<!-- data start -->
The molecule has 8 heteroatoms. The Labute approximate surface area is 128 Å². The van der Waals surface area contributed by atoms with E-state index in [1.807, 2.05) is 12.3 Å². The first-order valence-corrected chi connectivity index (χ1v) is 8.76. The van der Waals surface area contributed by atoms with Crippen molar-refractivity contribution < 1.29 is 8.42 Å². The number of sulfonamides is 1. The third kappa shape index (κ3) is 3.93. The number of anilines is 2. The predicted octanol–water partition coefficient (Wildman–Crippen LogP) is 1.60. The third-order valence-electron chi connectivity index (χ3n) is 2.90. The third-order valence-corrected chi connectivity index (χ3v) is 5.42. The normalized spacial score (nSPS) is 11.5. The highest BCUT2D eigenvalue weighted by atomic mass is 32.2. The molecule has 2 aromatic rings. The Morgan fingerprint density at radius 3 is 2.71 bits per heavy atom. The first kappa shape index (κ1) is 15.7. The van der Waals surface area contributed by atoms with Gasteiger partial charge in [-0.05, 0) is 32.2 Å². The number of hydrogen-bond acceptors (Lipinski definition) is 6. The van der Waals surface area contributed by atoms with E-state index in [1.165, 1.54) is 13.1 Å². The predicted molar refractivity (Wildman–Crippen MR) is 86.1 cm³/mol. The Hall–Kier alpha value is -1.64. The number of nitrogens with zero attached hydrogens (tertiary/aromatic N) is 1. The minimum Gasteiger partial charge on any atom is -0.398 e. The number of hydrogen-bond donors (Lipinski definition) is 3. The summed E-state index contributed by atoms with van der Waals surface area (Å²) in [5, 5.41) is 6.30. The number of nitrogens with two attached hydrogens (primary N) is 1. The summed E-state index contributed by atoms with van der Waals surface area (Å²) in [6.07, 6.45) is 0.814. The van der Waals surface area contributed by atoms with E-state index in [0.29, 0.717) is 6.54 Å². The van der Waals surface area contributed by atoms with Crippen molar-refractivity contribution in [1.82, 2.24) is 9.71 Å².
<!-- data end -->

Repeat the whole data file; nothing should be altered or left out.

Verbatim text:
The molecule has 8 heteroatoms. The Labute approximate surface area is 128 Å². The van der Waals surface area contributed by atoms with E-state index in [1.807, 2.05) is 12.3 Å². The first-order valence-corrected chi connectivity index (χ1v) is 8.76. The van der Waals surface area contributed by atoms with Crippen molar-refractivity contribution < 1.29 is 8.42 Å². The number of sulfonamides is 1. The third kappa shape index (κ3) is 3.93. The number of anilines is 2. The predicted octanol–water partition coefficient (Wildman–Crippen LogP) is 1.60. The third-order valence-electron chi connectivity index (χ3n) is 2.90. The third-order valence-corrected chi connectivity index (χ3v) is 5.42. The normalized spacial score (nSPS) is 11.5. The highest BCUT2D eigenvalue weighted by atomic mass is 32.2. The molecule has 2 aromatic rings. The Morgan fingerprint density at radius 3 is 2.71 bits per heavy atom. The first kappa shape index (κ1) is 15.7. The van der Waals surface area contributed by atoms with Gasteiger partial charge in [-0.05, 0) is 32.2 Å². The number of hydrogen-bond acceptors (Lipinski definition) is 6. The van der Waals surface area contributed by atoms with E-state index in [1.165, 1.54) is 13.1 Å². The predicted molar refractivity (Wildman–Crippen MR) is 86.1 cm³/mol. The Hall–Kier alpha value is -1.64. The number of nitrogens with zero attached hydrogens (tertiary/aromatic N) is 1. The minimum Gasteiger partial charge on any atom is -0.398 e. The number of hydrogen-bond donors (Lipinski definition) is 3. The summed E-state index contributed by atoms with van der Waals surface area (Å²) in [5, 5.41) is 6.30. The number of nitrogens with two attached hydrogens (primary N) is 1. The summed E-state index contributed by atoms with van der Waals surface area (Å²) in [6.07, 6.45) is 0.814. The van der Waals surface area contributed by atoms with E-state index in [0.29, 0.717) is 6.54 Å². The van der Waals surface area contributed by atoms with Crippen molar-refractivity contribution in [1.82, 2.24) is 9.71 Å².